This sound can be achieved with a spring reverb and a short delay (< 100ms). Delay before the reverb. Along with this western sound in general you often also hear tremolo and chorus effects. Here, though, it is very subtle - if there at all. Try a gentle chorus. Also (depending on your guitar model): try switching to some of the center pick-up ...


2

Everything about your signal chain sounds correct except for the mixer to the pc. It sounds like you want to use your mixer as an interface, in which case you'd want to use the USB to connect to your pc, not the speaker output. Once connected, you'll need software on the pc to be able to record. You could go the freeware route and get Audacity, but there ...


2

As a rule of thumb, closer to the center is trebly , closer to the ring is mellower - more bassy. Electric guitar recording is a world of it's own, many people go to insane extends to hunt the tone they want. First you have to fix the tone way before the recording stage, for instance in a song as soft as the one you posted, you can't just have an accented ...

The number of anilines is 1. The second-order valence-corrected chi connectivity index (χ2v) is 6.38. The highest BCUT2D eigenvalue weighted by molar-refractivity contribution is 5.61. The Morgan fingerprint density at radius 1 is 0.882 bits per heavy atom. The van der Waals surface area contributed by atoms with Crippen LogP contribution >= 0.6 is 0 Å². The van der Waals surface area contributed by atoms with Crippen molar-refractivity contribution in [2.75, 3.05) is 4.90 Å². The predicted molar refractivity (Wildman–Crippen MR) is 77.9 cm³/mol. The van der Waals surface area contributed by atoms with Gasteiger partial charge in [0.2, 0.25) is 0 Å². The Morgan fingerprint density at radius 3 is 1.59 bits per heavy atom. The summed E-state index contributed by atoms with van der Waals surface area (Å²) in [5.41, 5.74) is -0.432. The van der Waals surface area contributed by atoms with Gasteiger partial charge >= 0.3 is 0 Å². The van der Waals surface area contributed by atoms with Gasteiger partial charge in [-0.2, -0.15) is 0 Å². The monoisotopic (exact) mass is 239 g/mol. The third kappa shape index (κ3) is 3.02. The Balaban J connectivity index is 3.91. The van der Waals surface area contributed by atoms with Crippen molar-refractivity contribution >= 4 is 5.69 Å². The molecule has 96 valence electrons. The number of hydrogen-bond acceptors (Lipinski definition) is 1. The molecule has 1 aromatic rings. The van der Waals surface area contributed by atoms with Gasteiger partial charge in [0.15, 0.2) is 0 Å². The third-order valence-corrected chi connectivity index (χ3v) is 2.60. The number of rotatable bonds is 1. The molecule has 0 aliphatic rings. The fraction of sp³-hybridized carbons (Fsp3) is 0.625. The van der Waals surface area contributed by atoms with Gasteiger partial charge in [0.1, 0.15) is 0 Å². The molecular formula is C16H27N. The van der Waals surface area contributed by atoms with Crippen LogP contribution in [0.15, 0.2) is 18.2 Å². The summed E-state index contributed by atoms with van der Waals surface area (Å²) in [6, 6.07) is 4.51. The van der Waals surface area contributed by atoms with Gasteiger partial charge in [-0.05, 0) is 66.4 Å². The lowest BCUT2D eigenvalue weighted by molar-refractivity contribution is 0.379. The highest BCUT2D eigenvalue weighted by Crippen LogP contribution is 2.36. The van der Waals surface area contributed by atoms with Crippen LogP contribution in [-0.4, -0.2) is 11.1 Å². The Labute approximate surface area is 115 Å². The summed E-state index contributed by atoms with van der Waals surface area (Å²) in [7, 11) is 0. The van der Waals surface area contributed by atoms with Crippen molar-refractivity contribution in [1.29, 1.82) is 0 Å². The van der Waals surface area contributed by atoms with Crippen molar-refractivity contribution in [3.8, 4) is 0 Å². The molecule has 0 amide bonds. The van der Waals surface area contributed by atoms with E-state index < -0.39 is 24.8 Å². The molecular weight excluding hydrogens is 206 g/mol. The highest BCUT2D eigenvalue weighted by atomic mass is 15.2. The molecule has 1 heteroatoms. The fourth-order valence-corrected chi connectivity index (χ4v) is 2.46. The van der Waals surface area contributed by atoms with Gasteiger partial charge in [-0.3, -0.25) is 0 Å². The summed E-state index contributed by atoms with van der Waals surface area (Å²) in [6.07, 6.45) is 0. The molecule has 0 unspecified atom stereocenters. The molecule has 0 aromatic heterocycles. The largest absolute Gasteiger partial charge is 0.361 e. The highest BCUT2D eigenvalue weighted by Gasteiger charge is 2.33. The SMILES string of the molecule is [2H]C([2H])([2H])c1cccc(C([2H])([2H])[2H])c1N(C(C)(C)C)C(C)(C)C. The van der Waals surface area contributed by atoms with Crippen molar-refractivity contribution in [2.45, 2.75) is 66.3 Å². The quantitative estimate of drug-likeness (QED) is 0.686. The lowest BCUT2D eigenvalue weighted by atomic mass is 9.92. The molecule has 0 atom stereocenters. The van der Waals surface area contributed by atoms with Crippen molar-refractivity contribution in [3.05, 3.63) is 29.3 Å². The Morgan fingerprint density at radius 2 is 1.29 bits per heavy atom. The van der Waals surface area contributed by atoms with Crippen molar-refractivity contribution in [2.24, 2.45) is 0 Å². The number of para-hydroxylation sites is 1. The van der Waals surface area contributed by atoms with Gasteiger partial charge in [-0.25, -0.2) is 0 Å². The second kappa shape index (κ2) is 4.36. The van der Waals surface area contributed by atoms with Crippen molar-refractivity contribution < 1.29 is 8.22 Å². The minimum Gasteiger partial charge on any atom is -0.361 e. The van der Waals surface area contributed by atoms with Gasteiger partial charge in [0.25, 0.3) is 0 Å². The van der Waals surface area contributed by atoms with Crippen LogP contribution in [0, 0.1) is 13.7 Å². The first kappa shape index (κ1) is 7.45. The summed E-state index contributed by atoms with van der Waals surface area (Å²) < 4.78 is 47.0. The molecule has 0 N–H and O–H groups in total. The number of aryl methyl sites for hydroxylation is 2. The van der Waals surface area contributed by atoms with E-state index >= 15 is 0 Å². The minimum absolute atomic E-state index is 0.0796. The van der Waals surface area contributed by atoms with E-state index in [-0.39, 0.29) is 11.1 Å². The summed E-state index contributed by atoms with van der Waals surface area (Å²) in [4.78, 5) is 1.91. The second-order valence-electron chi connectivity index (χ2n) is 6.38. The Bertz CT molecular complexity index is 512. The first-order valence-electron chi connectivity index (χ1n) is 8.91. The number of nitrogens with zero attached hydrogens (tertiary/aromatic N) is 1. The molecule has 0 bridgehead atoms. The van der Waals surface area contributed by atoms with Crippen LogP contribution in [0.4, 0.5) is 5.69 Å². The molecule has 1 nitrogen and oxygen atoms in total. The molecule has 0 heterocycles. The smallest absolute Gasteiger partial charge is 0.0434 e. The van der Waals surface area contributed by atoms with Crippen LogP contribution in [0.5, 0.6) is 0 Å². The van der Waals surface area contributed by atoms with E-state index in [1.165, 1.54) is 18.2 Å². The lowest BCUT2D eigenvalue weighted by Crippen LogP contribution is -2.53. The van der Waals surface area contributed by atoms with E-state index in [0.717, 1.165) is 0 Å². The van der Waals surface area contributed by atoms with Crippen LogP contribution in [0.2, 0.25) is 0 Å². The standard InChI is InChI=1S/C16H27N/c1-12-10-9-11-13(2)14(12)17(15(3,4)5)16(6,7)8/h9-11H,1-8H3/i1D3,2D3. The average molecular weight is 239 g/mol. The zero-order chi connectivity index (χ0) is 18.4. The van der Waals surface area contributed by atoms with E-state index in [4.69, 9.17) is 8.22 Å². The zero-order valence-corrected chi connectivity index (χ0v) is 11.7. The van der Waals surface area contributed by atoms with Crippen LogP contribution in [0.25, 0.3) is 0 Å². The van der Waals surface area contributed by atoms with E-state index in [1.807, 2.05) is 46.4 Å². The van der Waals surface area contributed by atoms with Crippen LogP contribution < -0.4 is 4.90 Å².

1

I did a pretty poor job of soldering, but I think the connections are viable. So aside from that, is there anything else that this could be indicative of? Poor soldering = short circuits = not working. Diodes/transistors/chips soldered back to front = not working. Too much heat (due to poor soldering techniques) on certain components = broken components ...


1

That circuit will not really give overdrive. It will give you a fuzz based distortion, as the diodes clip the signal. There are a couple of tricks used in the circuit to make that clip less harsh, but that's really all this circuit does. The 'parts' or components used are not really relevant here to make it more 'overdrivey', because to make an overdrive ...


1

No DI needed. Just your 1/4" guitar cable straight to the "line in" on the MBox. The output of the guitar is an unbalanced line level signal. The MBox is designed to take that input on either input 1 or 2. Page 34 MBox 2 Mini Manual


1

A different setup may give you a better sound but that depends on what you get. In a nut shell your pedal is acting as an A/D converter. In other words its taking you analog guitar output and converting it to a digitized wave form. It does say the unit has 96K sampling (although quality will also be had with bit depth) so it does presumably sample at a high ...